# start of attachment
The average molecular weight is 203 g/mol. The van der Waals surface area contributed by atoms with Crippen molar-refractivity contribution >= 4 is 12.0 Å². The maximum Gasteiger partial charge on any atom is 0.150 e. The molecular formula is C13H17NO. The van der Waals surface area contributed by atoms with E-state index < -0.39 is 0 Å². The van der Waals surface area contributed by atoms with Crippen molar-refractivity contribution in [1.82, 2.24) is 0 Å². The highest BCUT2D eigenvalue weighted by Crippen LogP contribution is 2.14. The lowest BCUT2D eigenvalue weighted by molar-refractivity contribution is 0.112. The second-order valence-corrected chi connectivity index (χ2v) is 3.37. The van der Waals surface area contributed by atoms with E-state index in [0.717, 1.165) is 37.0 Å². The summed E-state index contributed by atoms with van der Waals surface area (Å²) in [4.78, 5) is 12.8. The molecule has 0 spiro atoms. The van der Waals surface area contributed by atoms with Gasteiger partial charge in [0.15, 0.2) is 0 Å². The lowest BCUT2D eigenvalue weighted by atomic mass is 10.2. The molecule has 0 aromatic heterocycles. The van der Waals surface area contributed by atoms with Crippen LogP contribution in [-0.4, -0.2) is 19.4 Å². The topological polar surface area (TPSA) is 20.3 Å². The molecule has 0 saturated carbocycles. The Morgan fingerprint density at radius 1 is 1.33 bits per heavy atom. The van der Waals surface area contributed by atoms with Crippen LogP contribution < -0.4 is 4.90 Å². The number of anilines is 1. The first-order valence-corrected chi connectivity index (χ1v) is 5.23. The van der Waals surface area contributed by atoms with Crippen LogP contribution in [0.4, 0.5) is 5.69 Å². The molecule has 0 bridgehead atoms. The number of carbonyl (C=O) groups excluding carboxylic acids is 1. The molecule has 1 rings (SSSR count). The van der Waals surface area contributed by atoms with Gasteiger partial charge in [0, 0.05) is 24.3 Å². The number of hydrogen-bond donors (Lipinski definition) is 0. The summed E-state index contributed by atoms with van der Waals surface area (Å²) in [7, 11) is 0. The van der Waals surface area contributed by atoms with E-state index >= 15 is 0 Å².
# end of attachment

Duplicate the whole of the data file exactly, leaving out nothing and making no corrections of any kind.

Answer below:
The average molecular weight is 203 g/mol. The van der Waals surface area contributed by atoms with Crippen molar-refractivity contribution >= 4 is 12.0 Å². The maximum Gasteiger partial charge on any atom is 0.150 e. The molecular formula is C13H17NO. The van der Waals surface area contributed by atoms with E-state index < -0.39 is 0 Å². The van der Waals surface area contributed by atoms with Crippen molar-refractivity contribution in [1.82, 2.24) is 0 Å². The highest BCUT2D eigenvalue weighted by Crippen LogP contribution is 2.14. The lowest BCUT2D eigenvalue weighted by molar-refractivity contribution is 0.112. The second-order valence-corrected chi connectivity index (χ2v) is 3.37. The van der Waals surface area contributed by atoms with E-state index in [0.717, 1.165) is 37.0 Å². The summed E-state index contributed by atoms with van der Waals surface area (Å²) in [4.78, 5) is 12.8. The molecule has 0 spiro atoms. The van der Waals surface area contributed by atoms with Gasteiger partial charge in [0.15, 0.2) is 0 Å². The lowest BCUT2D eigenvalue weighted by atomic mass is 10.2. The molecule has 0 aromatic heterocycles. The van der Waals surface area contributed by atoms with Crippen LogP contribution in [-0.4, -0.2) is 19.4 Å². The topological polar surface area (TPSA) is 20.3 Å². The molecule has 0 saturated carbocycles. The Morgan fingerprint density at radius 1 is 1.33 bits per heavy atom. The van der Waals surface area contributed by atoms with Crippen LogP contribution < -0.4 is 4.90 Å². The number of anilines is 1. The first-order valence-corrected chi connectivity index (χ1v) is 5.23. The van der Waals surface area contributed by atoms with Crippen LogP contribution in [0.4, 0.5) is 5.69 Å². The molecule has 0 bridgehead atoms. The number of carbonyl (C=O) groups excluding carboxylic acids is 1. The molecule has 1 rings (SSSR count). The van der Waals surface area contributed by atoms with Gasteiger partial charge in [0, 0.05) is 24.3 Å². The number of hydrogen-bond donors (Lipinski definition) is 0. The summed E-state index contributed by atoms with van der Waals surface area (Å²) in [7, 11) is 0. The van der Waals surface area contributed by atoms with E-state index >= 15 is 0 Å².